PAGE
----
Dancing on the Edge

Costa Rica by Sea

February 9 - April 11, 2022
The rugged shoreline of Costa Rica lures those who love the water. Dancing on the Edge traveled from Panama to Northern Costa Rica. We traveled along the jungle like shores of the Golfito, often called Banana Bay, to the arid shores of Bahia Culebra, renamed Bahia Papagayo for the Four Seasons Resort. We expected the Pacific Ocean, the winds and the waves to "be different" from the Caribbean Sea. Well, there are some differences. Pacific means peaceful and our coastal cruise was peaceful. Where were the famous Papagayo winds? Where were the square waves? Our trip was a motor with some adverse current. Ocean swells rolled to shore creating many surf breaks. So, what was different? We cruised without seeing other cruising boats. Rocky shores with deep waters were untenable for anchoring or for shore landing. Dan fished--fish on, slow the boat, land the fish, release the fish. One day Dan caught and released 6 skipjack tuna and a baby mahi in about 2 hours. Fish number eight, a beautiful Spanish mackerel, tasted delicious.

The Golfito Dulce, mangrove lined and sparsely populated, is magnificent. Stars, scarlet macaws, spoonbills, howler monkeys, and not so friendly reptiles make this a beautiful spot. The small village of Golfito is easily accessible on foot. The Spanish speaking residents are friendly. Tourists are few. The deep-water port keeps the area well supplied. We watched yachts load onto transit vessels. Maria and Steve Siguaw supervised as the IP Aspen floated aboard for passage to the USVIs. M/V MoDoc, a 1944 WWII auxiliary tug, Captained by Peter Bethune and guard dog Appa, departed for the Panama-Colombian border. Earthrace is working with government and environmental groups to prevent animal poaching near gold mines. We loved sharing the "backwater" town with family, Becky and John Wheeler, at Banana Bay Marina.

We visited Isla Tortugas with interesting rock pillars and formations and the sheltered anchorage at Curu in the Golfo de Nicoya. Our dinghy ride took us over the clearest marine blue water we have seen in the Pacific--sunlight shimmered on the water and radiated about 30ft down to a grass covered bottom. The white sand beach on Isla Tolinga, visited by pangas full of tourists, contrasted with the dark volcanic sand at Curu. The Curu Reserve Park is part of a private finca with a tiny museum, walking trails and a small restaurant. We walked along a trail in search of new world monkeys. Dr. Dan, curious about the communication patterns of the white-faced Capuchins, showed an open mouthed "threat" gesture. He really got their attention and provided a chuckle for all. We shared an excellent TICO lunch with Alaskans, Donna and Grant, on the IP Vagabondo Dos. The beach is flat and the tides are big. We beached the dinghy at low tide and needed help to drag it about 150 ft. to the water. Whew--dinghy wheels are on the shopping list!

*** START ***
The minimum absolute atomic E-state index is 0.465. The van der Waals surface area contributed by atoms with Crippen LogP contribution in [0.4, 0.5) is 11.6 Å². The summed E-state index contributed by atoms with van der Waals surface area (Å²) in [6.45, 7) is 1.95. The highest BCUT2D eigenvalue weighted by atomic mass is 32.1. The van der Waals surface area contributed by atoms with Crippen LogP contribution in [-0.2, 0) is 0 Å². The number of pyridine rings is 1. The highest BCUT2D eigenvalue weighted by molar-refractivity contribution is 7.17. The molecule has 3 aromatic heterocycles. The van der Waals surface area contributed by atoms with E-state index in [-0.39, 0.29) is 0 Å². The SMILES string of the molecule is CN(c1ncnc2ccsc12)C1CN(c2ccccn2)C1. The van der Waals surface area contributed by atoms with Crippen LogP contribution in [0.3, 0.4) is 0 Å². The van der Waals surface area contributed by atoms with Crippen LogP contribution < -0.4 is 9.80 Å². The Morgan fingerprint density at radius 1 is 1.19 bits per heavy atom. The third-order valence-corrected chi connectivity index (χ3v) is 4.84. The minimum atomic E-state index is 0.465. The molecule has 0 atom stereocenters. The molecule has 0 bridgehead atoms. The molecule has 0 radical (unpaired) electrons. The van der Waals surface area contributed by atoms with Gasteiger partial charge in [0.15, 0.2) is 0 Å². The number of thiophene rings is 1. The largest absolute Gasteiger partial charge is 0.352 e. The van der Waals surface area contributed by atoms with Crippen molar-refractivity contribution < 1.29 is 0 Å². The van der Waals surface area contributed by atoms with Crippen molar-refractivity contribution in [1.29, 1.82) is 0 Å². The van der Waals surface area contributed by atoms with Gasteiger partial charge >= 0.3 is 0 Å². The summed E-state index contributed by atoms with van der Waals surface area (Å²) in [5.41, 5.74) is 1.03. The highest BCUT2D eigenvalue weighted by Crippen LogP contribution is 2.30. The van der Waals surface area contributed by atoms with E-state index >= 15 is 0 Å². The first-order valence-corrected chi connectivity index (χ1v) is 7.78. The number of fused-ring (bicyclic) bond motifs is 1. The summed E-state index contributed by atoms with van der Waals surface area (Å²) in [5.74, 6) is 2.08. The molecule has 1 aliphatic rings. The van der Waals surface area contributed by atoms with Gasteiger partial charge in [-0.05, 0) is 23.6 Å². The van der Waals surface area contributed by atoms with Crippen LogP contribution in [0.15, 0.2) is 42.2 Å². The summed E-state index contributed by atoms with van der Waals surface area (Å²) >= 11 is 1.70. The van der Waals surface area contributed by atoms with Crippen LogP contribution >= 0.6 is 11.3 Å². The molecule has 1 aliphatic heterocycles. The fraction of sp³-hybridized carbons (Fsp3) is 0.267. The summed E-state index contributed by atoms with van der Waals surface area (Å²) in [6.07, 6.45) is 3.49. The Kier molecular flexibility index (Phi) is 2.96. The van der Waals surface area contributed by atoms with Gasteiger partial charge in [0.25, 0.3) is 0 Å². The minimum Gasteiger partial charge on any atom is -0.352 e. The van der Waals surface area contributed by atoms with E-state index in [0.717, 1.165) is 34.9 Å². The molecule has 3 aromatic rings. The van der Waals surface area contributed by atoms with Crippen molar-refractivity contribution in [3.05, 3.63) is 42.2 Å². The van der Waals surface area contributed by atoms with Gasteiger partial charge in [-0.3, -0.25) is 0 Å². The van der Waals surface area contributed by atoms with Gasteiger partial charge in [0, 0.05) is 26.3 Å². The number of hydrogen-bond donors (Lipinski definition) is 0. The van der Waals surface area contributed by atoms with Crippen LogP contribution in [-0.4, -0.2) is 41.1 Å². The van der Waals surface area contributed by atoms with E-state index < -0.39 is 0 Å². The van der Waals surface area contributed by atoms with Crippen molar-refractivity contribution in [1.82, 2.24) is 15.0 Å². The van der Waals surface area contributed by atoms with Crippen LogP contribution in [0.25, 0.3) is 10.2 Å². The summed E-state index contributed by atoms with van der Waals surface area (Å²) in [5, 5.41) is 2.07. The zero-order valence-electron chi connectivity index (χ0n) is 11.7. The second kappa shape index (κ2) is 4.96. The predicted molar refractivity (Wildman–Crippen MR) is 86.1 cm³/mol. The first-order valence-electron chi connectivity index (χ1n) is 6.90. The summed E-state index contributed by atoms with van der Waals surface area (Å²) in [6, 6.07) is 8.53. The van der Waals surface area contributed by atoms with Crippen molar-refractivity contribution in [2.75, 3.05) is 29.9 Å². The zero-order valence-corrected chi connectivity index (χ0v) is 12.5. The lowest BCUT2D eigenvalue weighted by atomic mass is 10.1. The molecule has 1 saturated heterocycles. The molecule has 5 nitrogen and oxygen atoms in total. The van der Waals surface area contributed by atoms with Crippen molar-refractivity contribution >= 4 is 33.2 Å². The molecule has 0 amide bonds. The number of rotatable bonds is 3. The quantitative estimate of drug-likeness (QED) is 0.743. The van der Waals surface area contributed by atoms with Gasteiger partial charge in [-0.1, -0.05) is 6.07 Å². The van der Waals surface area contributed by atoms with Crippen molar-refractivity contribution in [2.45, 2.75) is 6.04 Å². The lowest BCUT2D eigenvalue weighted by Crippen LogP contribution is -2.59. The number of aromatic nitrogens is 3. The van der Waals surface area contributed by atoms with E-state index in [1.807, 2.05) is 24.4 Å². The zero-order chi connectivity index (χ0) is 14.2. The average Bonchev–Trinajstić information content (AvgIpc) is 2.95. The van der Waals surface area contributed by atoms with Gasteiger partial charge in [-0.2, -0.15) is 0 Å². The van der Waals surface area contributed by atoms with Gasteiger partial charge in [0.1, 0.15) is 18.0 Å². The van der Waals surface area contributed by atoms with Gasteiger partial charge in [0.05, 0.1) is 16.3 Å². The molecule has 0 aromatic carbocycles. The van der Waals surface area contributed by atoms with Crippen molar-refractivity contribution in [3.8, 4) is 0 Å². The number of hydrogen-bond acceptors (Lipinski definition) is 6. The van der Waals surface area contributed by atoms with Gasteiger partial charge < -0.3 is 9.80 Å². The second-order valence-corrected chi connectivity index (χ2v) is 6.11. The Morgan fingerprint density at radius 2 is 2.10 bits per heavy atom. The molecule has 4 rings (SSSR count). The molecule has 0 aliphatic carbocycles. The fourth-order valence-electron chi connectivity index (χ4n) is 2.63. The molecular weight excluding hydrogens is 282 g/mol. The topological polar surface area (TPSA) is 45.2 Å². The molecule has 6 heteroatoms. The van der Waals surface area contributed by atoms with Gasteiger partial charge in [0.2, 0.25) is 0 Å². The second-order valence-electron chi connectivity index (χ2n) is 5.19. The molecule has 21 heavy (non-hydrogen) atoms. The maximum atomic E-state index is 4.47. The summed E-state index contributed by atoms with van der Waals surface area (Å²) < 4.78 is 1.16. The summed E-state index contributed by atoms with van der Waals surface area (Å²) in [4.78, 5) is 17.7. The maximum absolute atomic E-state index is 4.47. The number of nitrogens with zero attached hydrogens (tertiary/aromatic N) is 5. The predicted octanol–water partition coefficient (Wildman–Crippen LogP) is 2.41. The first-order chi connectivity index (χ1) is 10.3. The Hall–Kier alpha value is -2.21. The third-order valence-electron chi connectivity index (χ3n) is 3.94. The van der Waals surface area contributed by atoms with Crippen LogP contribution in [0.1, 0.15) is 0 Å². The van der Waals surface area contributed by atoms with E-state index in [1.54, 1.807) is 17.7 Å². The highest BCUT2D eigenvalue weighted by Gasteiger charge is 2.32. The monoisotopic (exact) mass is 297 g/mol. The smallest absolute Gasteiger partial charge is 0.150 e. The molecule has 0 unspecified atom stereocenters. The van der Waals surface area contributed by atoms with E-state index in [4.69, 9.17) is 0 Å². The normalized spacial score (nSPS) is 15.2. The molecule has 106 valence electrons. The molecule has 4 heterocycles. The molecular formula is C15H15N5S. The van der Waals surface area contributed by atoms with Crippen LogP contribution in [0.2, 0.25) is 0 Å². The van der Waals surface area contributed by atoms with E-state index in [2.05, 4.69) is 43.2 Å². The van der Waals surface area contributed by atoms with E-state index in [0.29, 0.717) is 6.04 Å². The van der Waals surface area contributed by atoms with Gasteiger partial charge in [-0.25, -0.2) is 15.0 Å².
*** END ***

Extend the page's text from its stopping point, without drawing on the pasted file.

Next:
As the land changed from green to brown, anchorages became scarce. Quepos, a walkable town, fills with tourists who visit Manuel Antonio National Park. English is the predominant language. Dancing on the Edge was one of 4 masts in the 200 slip Marina Pez Vela. I have never seen so many 80-100 ft. sport fishers in one place. The marina sponsors sport fishing tournaments, an excellent service yard at US prices. The complex has shops, restaurants and bars. Dan shopped extensively in the fishing store. Crew prepared ballyhoo before the Sailfish Slam, a catch and release tournament. We expected boats to race out of the marina in the morning. Not! We expected flags and cheers on the winning boat in the evening. Not! Portofino, Aransas, Texas, caught 24 of the 106 fish!

We entered Bahia Culebra, unofficially renamed Golfo de Papagayo, as the Papagayo winds picked up. These winds blow between November and April. When winter cold fronts reach the Gulf of Mexico and Caribbean, the winds in high pressure system flow toward the Pacific following the path of the trade winds. There are 3 points for the winds to escape--the Chivela Pass in Mexico (known as the Tehuantepecs), Lake Nicaragua in southern Nicaragua, and the Galliard Cut in Panama (known as the Northers). The combination of large-scale meteorological interactions and mountainous land features creates winds at much higher intensity than the trades. They are blustery 30-40 knots that can last for weeks as waves build. If one must navigate during the Papagayos, check the winds gusts and hug the shoreline!

Marina Papagayo is posh--excellent floating docks, water, power, good wifi, a pool, small chandlery, and casual restaurant/bar. A market for provisions--not. We take the shuttle to the town of Cocos for provisions. Cocos is a touristy beach town with lots of visitors. The anchorage along Playa Cocos is full of local pangas. Since there is no dinghy dock, one must pull the dinghy ashore through the waves. It looks most unpleasant. The cruisers and semi-permanent residents are friendly. We have attended regular dock pot lucks with other cruisers. Don and Nina Preuss on S/V Enjoy hail from Annapolis, MD--another example of small world. We have enjoyed walks and fresh caught ahi from Chief, our sport fishing neighbor. We have enjoyed the marina, the people and the facilities while the Papagayos howl!